Alexander Ll

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Alexander II held the title ‘Liberator’ due to his leading role in the radical reforms that took place in Russia from 1855. The Tsar greatly benefited from Russia’s autocratic style government and took the drastic changes as a way of preserving this. Russia was beginning to fall behind in comparison to other powers, e. g. in the delay of abolishing serfdom. This was highlighted after a humiliating defeat at the Crimean War in 1856, after losing on home ground, with poor military and training becoming apparent.

This loss acted as a major catalyst for change in Russia.

To have of fundamentally transform Russia, Alexander II would have to have improved Russia socially, politically, militarily and economically. The abolition of serfdom was phased over a period of 20 years, considering how in 1861, 50 million of the 60 million inhabitants of Russia were peasants, 23 million of them being serfs.

When in 1861 all serfs were given freedom, all control their owner had was lost. They were allowed to keep their own cottages and surrounding land, and often were hired by their previous landlord to work on their farmland.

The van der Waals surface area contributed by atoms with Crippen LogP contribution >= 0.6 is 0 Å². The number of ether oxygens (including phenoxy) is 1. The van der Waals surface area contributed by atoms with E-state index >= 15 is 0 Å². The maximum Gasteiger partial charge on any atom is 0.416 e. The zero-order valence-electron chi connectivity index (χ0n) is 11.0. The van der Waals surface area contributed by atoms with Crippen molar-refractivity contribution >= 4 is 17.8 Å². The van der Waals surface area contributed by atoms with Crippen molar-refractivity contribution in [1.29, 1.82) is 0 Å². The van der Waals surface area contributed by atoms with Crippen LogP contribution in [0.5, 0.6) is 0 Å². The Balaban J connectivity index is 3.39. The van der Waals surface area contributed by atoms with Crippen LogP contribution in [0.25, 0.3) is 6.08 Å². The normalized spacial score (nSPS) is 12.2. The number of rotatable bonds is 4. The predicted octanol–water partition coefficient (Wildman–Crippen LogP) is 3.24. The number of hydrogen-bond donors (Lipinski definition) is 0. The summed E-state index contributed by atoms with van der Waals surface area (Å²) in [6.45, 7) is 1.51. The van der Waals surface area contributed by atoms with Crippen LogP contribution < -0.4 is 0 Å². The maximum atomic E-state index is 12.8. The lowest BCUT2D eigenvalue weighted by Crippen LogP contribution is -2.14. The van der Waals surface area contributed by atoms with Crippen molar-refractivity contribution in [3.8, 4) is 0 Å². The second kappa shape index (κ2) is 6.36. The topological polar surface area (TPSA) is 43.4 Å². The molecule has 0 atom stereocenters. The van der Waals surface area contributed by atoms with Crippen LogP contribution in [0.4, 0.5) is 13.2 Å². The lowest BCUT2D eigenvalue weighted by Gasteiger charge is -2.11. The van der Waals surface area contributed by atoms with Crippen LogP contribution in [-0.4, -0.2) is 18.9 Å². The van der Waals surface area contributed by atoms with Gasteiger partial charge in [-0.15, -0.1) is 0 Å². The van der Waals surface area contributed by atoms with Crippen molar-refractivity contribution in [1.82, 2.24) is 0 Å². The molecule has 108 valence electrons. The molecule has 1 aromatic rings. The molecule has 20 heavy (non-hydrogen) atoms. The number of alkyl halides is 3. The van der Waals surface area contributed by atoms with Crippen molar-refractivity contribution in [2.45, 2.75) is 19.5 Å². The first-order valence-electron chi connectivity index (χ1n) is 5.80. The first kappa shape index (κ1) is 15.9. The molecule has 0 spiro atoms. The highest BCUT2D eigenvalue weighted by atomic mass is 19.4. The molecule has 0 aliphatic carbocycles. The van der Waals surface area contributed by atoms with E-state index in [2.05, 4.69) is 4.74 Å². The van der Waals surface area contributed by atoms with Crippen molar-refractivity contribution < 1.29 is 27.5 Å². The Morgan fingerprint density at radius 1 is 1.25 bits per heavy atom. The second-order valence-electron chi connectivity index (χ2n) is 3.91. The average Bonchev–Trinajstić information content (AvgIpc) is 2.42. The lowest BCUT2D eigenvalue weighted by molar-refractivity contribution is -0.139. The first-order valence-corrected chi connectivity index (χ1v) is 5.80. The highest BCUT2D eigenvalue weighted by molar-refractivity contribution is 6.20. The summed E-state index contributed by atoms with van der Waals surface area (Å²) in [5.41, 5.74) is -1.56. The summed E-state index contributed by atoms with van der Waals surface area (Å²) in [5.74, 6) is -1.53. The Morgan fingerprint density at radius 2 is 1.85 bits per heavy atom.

Morally, granting freedom to 23 million people could be considered a fundamental transformation of Russia. However, Alexander II experienced economic and political disadvantages. While serfs had the right to their own land, surrounding land they had to buy. The small strips of land could be all an ex-serf would have, and in situations where landlords would keep surrounding land, serfs would be in a worse situation.

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Due to a lack in education and training, the ex-serfs would be unable to manage their land. The economy was therefore affected, with up to a 23% decline in agricultural holdings in some parts of Russia.

What Did Alexander Ii Do To Reform The Military?